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Issues You Should Address When Negotiating Severance Agreements in Illinois

 Posted on June 10, 2021 in Employment Law

IL business lawyerBeing laid off or fired is disappointing and may even be confusing - Was it something that you did? Was it something that you did not do? Especially in cases when an employee has done nothing wrong, employers often opt to have the employee sign a severance agreement before they sever ties. A severance agreement is a legal contract that employers use to maintain some sort of post-employment control and to prevent the employee from suing. Because Illinois is an at-will state - meaning as an employer, you can fire an employee at any time, and an employee can quit at any time - severance agreements are most commonly used when a contract was signed prior to employment. Before you give the agreement to your employee, you should have an experienced attorney look over the contract and pay special attention to specific clauses.

Severance Pay or Money the Employer Owes

Sometimes, due to an existing employment contract or company policy, your employee is already entitled to severance pay, so a clause included in the severance agreement is not necessary. If you owe your employee any money, such as for unreimbursed job expenses, it should be noted in the agreement, along with a date by which you will pay.

Employee Benefits

Your agreement should outline which benefits your employee is entitled to following termination, like medical benefits or stock options. Your employee has the option to stay on health insurance through your company’s insurer for up to 18 months after termination, thanks to the Consolidated Omnibus Budget Reconciliation Act of 1995 (COBRA). You should also include who is responsible for insurance premiums if the employee does choose to remain on the company’s health insurance plan.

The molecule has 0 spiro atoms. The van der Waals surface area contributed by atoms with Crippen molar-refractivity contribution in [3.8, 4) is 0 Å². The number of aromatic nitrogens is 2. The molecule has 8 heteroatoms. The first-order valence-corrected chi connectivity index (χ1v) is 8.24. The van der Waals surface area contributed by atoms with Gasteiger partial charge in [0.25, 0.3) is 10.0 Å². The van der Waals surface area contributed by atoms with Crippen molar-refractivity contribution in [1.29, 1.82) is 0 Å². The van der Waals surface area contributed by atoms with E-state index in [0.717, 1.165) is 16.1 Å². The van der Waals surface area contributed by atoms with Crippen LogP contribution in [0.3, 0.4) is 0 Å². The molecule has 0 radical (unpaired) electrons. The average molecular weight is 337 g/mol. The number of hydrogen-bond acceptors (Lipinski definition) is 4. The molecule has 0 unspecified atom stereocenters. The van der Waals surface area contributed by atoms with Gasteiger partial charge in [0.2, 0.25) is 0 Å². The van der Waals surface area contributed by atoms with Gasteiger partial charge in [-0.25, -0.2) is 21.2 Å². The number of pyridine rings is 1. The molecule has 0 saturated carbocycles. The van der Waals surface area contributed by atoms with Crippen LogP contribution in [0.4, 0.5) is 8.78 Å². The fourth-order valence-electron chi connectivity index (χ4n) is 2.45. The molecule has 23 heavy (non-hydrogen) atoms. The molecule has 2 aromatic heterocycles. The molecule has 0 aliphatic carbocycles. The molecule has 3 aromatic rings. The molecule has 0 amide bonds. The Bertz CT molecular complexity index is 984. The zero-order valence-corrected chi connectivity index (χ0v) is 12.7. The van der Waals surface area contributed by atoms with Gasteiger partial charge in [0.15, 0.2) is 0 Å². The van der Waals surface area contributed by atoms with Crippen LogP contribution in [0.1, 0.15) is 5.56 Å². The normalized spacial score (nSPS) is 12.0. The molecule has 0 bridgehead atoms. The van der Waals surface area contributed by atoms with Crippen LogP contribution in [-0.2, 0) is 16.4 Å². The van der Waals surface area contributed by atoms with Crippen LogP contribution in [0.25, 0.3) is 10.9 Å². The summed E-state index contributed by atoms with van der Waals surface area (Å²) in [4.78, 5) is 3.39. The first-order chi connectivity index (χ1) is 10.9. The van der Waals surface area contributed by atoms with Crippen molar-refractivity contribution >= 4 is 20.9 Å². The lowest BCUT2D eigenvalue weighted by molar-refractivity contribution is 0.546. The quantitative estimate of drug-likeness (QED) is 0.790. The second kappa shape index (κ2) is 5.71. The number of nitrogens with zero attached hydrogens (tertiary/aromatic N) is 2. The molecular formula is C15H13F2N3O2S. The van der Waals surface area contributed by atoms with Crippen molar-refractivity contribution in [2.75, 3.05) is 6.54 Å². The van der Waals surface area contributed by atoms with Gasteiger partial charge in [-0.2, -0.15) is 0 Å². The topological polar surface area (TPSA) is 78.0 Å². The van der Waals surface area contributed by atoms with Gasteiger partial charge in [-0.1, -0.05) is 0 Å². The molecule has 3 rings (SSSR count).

Release of Liability

One of the main reasons employers use severance agreements is to prevent any lawsuits from being brought against them. In the severance agreement, you should include a clause that removes the employee’s right to sue the company for anything. This can help prevent the employee from filing a lawsuit against you or the company at any time in the future.

Non-Compete and Non-Solicit Agreements

If deemed necessary, your severance agreement can also include non-compete or non-solicitation clauses. Non-solicitation clauses usually state that the employee is not permitted to solicit other employees from leaving the company. Non-compete clauses are used to prohibit the employee from working with a competitor for a specific period of time - usually a year. If a non-compete clause is part of your agreement, you should make sure that the names of a few companies are specifically outlined to provide examples.

Hire a Skilled DuPage County Severance Agreements Attorney

It is never fun having to play the “bad guy” and fire an employee. However, if you are planning to terminate an employee, you should understand and appreciate the importance of using a severance agreement. Having a second set of eyes on your severance agreement before you give it to your employee is never a bad idea. When you need legal guidance for business issues, Stock, Carlson & Duff, LLC is here to help you make sure all of your bases are covered. Contact our Wheaton, IL business lawyers today by calling our office at 630-665-2500 to schedule a consultation.




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